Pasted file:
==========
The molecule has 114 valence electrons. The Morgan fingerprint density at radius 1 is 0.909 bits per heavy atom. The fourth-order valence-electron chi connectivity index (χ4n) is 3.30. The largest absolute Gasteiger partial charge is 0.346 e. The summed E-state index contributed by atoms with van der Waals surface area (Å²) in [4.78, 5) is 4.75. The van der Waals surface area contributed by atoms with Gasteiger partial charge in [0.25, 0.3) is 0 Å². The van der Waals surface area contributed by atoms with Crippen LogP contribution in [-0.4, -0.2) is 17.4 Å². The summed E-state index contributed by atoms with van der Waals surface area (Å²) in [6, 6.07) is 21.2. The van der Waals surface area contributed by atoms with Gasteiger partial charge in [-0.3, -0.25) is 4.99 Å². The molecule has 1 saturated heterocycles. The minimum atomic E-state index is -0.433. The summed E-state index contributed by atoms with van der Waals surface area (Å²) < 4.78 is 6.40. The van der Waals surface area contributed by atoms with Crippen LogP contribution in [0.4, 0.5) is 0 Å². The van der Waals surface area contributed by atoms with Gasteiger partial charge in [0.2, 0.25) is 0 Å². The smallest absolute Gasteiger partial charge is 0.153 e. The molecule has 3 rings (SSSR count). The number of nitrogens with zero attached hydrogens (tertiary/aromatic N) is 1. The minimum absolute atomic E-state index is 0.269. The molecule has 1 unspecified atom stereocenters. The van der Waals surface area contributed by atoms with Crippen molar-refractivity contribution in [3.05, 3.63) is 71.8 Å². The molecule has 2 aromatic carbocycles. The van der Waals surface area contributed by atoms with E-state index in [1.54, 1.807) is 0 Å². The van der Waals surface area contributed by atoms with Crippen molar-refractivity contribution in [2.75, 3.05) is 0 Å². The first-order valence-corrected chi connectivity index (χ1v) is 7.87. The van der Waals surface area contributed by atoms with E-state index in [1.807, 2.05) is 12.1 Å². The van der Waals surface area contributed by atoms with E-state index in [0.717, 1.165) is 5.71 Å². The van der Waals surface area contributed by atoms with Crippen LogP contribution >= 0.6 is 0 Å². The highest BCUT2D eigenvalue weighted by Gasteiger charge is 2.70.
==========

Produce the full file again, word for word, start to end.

The molecule has 114 valence electrons. The Morgan fingerprint density at radius 1 is 0.909 bits per heavy atom. The fourth-order valence-electron chi connectivity index (χ4n) is 3.30. The largest absolute Gasteiger partial charge is 0.346 e. The summed E-state index contributed by atoms with van der Waals surface area (Å²) in [4.78, 5) is 4.75. The van der Waals surface area contributed by atoms with Gasteiger partial charge in [0.25, 0.3) is 0 Å². The van der Waals surface area contributed by atoms with Crippen LogP contribution in [-0.4, -0.2) is 17.4 Å². The summed E-state index contributed by atoms with van der Waals surface area (Å²) in [6, 6.07) is 21.2. The van der Waals surface area contributed by atoms with Gasteiger partial charge in [-0.3, -0.25) is 4.99 Å². The molecule has 1 saturated heterocycles. The minimum atomic E-state index is -0.433. The summed E-state index contributed by atoms with van der Waals surface area (Å²) < 4.78 is 6.40. The van der Waals surface area contributed by atoms with Crippen LogP contribution in [0.4, 0.5) is 0 Å². The van der Waals surface area contributed by atoms with Gasteiger partial charge in [0.2, 0.25) is 0 Å². The smallest absolute Gasteiger partial charge is 0.153 e. The molecule has 3 rings (SSSR count). The number of nitrogens with zero attached hydrogens (tertiary/aromatic N) is 1. The minimum absolute atomic E-state index is 0.269. The molecule has 1 unspecified atom stereocenters. The van der Waals surface area contributed by atoms with Crippen molar-refractivity contribution in [3.05, 3.63) is 71.8 Å². The molecule has 2 aromatic carbocycles. The van der Waals surface area contributed by atoms with E-state index in [1.54, 1.807) is 0 Å². The van der Waals surface area contributed by atoms with Crippen molar-refractivity contribution in [2.75, 3.05) is 0 Å². The first-order valence-corrected chi connectivity index (χ1v) is 7.87. The van der Waals surface area contributed by atoms with E-state index in [1.807, 2.05) is 12.1 Å². The van der Waals surface area contributed by atoms with E-state index in [0.717, 1.165) is 5.71 Å². The van der Waals surface area contributed by atoms with Crippen LogP contribution >= 0.6 is 0 Å². The highest BCUT2D eigenvalue weighted by Gasteiger charge is 2.70.